Strengthening Resilience against Violent Extremism

RUSI undertook the STRIVE II project with the European Union to strengthen resilience to violent extremism in Kenya




RUSI partnered with the European Commission to increase societal and individual resilience to violent extremism in Kenya and Somalia. The project was the European Union’s first CVE programme outside Europe. The project involves research into drivers of radicalisation and pilot CVE interventions with law enforcement agencies, civil society organisations, and vulnerable youths in Kenya and Somalia.

Aims and objectives

Strengthening Resilience against Violent Extremism (STRIVE II) is contributing towards increasing peace, stability and inclusive economic opportunities for youth and marginalised areas of Kenya by undertaking research and activities to reduce radicalisation and recruitment:

Research – The research component has contributed towards improving CVE programming through monitoring and evaluating impact, and enhancing understanding of the relationship between underlying conflict dynamics and recruitment patterns.

Law Enforcement Training – In support of Kenya’s National Strategy on CVE, senior and mid-level law enforcement managers from a range of agencies who are deployed in high-risk areas have been trained in CVE.

Youth Mentorship - The mentorship and women stakeholder referral system is seeking to reduce the readiness of at-risk youths to engage in political and ideological violence by referring these individuals for mentorship.

Preventive Communications – Communications interventions seek to support the mentorship programme by strengthening the voice of the youth, and strengthening media capacity to report on conflict.

Funded by

  • European Union

    This project is funded by the European Union.

Project outputs


Access key publications produced as part of this project.

Evaluation of STRIVE II in Kenya

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Youth Resilience to Violent Extremism

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A Mentorship Manual for Countering Violent Extremism in Kenya

STRIVE II: Lessons Learned

RUSI Journal

Preventive Communication: Emerging Lessons from Participative Approaches to Countering Violent Extremism in Kenya

Lessons Learned from P/CVE Youth Mentorship

Clan Conflict and Violent Extremism in the North-Eastern Counties of Kenya

RUSI Newsbrief

How East Africa’s Terrorists Build Their Brand Strength

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Sudan’s Protests: Something New?

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Deradicalisation and Disengagement in Somalia: Evidence from a Rehabilitation Programme for Former Members of Al-Shabaab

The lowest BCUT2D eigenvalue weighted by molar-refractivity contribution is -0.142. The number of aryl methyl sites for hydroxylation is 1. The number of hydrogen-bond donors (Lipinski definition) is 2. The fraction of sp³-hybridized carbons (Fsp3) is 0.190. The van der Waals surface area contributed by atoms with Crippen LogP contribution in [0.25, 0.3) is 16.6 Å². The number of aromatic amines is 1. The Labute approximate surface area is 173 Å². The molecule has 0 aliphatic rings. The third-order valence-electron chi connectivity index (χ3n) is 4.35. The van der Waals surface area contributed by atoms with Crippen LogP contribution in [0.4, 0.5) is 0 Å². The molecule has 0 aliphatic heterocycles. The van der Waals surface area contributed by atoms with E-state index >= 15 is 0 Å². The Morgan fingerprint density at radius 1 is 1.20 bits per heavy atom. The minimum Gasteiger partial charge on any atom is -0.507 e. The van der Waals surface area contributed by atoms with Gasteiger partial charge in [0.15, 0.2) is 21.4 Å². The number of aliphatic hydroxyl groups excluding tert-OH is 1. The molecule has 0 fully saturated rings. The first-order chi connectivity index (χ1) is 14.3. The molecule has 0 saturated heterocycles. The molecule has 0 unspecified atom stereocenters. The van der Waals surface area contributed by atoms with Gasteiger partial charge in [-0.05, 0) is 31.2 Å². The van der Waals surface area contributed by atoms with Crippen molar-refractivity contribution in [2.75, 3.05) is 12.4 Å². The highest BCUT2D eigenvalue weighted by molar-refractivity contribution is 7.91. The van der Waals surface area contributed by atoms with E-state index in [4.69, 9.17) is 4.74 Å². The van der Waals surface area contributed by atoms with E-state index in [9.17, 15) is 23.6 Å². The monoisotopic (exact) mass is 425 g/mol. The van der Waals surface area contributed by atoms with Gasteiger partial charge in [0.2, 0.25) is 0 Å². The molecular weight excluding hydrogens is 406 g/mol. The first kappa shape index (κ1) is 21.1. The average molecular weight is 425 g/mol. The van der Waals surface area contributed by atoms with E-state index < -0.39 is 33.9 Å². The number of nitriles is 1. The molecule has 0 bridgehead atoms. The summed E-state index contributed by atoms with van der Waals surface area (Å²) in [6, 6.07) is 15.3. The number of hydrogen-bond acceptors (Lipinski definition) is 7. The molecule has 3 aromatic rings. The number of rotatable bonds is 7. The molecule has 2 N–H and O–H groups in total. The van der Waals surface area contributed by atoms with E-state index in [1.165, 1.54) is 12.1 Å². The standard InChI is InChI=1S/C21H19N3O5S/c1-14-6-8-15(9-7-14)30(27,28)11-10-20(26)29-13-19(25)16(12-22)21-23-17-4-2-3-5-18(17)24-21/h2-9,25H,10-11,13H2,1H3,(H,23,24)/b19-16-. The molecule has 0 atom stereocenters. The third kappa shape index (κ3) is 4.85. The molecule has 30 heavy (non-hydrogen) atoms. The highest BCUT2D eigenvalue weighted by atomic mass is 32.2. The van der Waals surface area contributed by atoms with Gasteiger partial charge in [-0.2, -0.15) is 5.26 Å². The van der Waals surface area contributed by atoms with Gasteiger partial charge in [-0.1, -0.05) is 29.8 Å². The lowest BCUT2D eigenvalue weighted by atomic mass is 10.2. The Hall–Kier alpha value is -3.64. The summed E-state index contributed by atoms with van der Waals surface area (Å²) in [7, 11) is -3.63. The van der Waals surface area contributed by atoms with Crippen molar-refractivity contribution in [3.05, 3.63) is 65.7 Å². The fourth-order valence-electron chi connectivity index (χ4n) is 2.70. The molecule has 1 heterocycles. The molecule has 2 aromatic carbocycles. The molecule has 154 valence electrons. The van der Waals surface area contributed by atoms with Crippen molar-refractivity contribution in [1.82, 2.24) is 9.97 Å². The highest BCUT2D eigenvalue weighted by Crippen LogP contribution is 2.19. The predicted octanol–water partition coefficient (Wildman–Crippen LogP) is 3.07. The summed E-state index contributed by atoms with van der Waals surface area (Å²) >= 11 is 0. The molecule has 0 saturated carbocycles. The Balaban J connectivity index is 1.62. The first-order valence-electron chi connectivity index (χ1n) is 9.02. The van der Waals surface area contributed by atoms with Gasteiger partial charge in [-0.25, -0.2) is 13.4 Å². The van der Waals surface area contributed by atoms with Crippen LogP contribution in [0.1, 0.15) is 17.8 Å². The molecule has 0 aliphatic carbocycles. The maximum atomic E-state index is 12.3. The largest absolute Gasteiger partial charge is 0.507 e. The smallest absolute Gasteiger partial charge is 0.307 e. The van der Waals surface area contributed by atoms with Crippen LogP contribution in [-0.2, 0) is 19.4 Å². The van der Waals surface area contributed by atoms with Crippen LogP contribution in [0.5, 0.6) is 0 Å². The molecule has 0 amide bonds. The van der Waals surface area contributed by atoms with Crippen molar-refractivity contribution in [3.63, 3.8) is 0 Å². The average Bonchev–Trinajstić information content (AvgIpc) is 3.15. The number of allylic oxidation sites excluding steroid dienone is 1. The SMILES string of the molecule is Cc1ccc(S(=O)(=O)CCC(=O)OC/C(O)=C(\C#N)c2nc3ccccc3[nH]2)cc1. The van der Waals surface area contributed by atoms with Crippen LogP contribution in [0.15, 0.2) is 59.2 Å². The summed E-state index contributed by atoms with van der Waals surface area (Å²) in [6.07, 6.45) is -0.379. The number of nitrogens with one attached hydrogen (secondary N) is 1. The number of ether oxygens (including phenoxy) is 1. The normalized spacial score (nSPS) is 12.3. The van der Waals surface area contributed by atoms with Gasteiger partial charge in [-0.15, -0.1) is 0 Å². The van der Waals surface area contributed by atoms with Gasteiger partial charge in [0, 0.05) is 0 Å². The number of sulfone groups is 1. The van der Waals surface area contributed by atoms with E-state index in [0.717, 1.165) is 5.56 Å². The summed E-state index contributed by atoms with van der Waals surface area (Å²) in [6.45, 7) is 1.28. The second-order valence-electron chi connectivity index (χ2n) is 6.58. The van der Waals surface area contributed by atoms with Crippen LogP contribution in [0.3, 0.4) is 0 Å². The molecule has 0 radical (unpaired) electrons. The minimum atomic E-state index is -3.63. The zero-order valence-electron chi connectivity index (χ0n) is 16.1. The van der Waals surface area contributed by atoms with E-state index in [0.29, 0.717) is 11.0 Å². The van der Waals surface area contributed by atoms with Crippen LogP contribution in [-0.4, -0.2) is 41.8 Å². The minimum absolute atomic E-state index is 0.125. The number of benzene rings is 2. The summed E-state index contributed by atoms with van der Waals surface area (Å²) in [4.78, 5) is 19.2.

Gender and Violent Extremism

New Compendium of Research on Gender and Violent Extremism in Kenya

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Experts Explain How Mentorship Helps Counter Violent Extremism in Kenya

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STRIVE: Lessons Learned

STRIVE - Horn of Africa | Interim Update

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What is Violent Extremism?

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STRIVE for Development

Countering Violent Extremism and Risk Reduction: A Guide to Programme Design and Evaluation

Project impact

The nature of the threat from violent extremism (VE) in the Horn of Africa, and Kenya specifi­cally, continues to evolve. Since the Strengthening Resilience to Violence and Extremism (STRIVE) II programme started in 2016, the threat remains undiminished. At the same time, some aspects of the response by state, as well as non-state, actors have improved, which continue to influence the tactics by violent extremist organ­isations. While Al-Shabaab continues to be the primary threat, it is no longer the only threat in the region. The Islamic State, as well as the possible return of Al-Qa’ida in East Africa, is one of the actors that countering violent extremism (CVE) programmes are currently monitoring and seeking to curb. STRIVE II has focused its analysis and programming on the threat posed by Al-Shabaab.

STRIVE II sought to build on achievements and lessons learned during STRIVE Horn of Africa, which was a pilot programme of the EU’s CVE programmes. 

The programme was designed based on this devel­oping picture of the VE threat in Kenya. The programme objectives included the require­ments of contributing and sharing evidence about the interventions to provide recommendations for the future. A separate chapter of the report focuses on monitoring and evaluation, which offers reflec­tions and recommendations for similar interven­tions with regard to the measurement of effect. While these recommendations emerged from a programme in Kenya, they have relevance for interventions in the Global South, given the struc­tural factors.

It should be noted that during the last six months of the implementation period, Covid-19 spread in Kenya. This resulted in the cessation of movement in or out of key project locations and a ban on public gatherings throughout the country, render­ing in-person activities impossible. In response to the measures prohibiting the planned programme, the project team revised plans and many of the activities described in this report were conducted via online messaging, video conference platforms and voice calls. One of the obvious lessons learned from the coronavirus pandemic is that future risk mitigation plans should consider public health crises that include measures for how the programme can be executed remotely and the inherent risks of such changes in strategy.


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